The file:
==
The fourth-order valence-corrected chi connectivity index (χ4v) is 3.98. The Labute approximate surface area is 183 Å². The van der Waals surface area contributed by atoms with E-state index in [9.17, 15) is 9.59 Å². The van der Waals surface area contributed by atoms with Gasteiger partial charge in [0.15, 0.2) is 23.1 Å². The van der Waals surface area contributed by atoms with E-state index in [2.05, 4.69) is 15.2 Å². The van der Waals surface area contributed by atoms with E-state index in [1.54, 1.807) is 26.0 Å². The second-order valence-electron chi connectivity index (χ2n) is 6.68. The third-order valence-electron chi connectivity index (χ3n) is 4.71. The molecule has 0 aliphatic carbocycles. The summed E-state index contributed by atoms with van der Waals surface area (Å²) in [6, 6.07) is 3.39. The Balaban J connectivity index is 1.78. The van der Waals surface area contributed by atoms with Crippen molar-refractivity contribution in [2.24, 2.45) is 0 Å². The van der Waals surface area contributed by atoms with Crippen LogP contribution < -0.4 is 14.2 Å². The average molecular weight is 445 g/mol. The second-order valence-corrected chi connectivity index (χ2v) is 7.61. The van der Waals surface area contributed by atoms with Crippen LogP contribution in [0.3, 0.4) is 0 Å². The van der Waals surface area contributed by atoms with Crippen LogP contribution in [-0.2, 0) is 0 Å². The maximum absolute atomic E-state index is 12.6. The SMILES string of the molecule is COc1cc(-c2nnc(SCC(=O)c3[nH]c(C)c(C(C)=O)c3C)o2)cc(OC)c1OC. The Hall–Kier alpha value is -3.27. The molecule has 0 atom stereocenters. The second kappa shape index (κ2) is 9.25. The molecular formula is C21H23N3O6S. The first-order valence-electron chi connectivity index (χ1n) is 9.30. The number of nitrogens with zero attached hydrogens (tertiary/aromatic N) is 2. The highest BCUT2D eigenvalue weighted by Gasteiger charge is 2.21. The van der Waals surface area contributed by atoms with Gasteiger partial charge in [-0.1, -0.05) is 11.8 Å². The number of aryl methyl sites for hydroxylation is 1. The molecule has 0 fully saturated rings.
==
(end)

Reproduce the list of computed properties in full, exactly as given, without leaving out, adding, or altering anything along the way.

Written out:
The fourth-order valence-corrected chi connectivity index (χ4v) is 3.98. The Labute approximate surface area is 183 Å². The van der Waals surface area contributed by atoms with E-state index in [9.17, 15) is 9.59 Å². The van der Waals surface area contributed by atoms with Gasteiger partial charge in [0.15, 0.2) is 23.1 Å². The van der Waals surface area contributed by atoms with E-state index in [2.05, 4.69) is 15.2 Å². The van der Waals surface area contributed by atoms with E-state index in [1.54, 1.807) is 26.0 Å². The second-order valence-electron chi connectivity index (χ2n) is 6.68. The third-order valence-electron chi connectivity index (χ3n) is 4.71. The molecule has 0 aliphatic carbocycles. The summed E-state index contributed by atoms with van der Waals surface area (Å²) in [6, 6.07) is 3.39. The Balaban J connectivity index is 1.78. The van der Waals surface area contributed by atoms with Crippen molar-refractivity contribution in [2.24, 2.45) is 0 Å². The van der Waals surface area contributed by atoms with Crippen LogP contribution < -0.4 is 14.2 Å². The average molecular weight is 445 g/mol. The second-order valence-corrected chi connectivity index (χ2v) is 7.61. The van der Waals surface area contributed by atoms with Crippen LogP contribution in [0.3, 0.4) is 0 Å². The van der Waals surface area contributed by atoms with Crippen LogP contribution in [-0.2, 0) is 0 Å². The maximum absolute atomic E-state index is 12.6. The SMILES string of the molecule is COc1cc(-c2nnc(SCC(=O)c3[nH]c(C)c(C(C)=O)c3C)o2)cc(OC)c1OC. The Hall–Kier alpha value is -3.27. The molecule has 0 atom stereocenters. The second kappa shape index (κ2) is 9.25. The molecular formula is C21H23N3O6S. The first-order valence-electron chi connectivity index (χ1n) is 9.30. The number of nitrogens with zero attached hydrogens (tertiary/aromatic N) is 2. The highest BCUT2D eigenvalue weighted by Gasteiger charge is 2.21. The van der Waals surface area contributed by atoms with Gasteiger partial charge in [-0.1, -0.05) is 11.8 Å². The number of aryl methyl sites for hydroxylation is 1. The molecule has 0 fully saturated rings.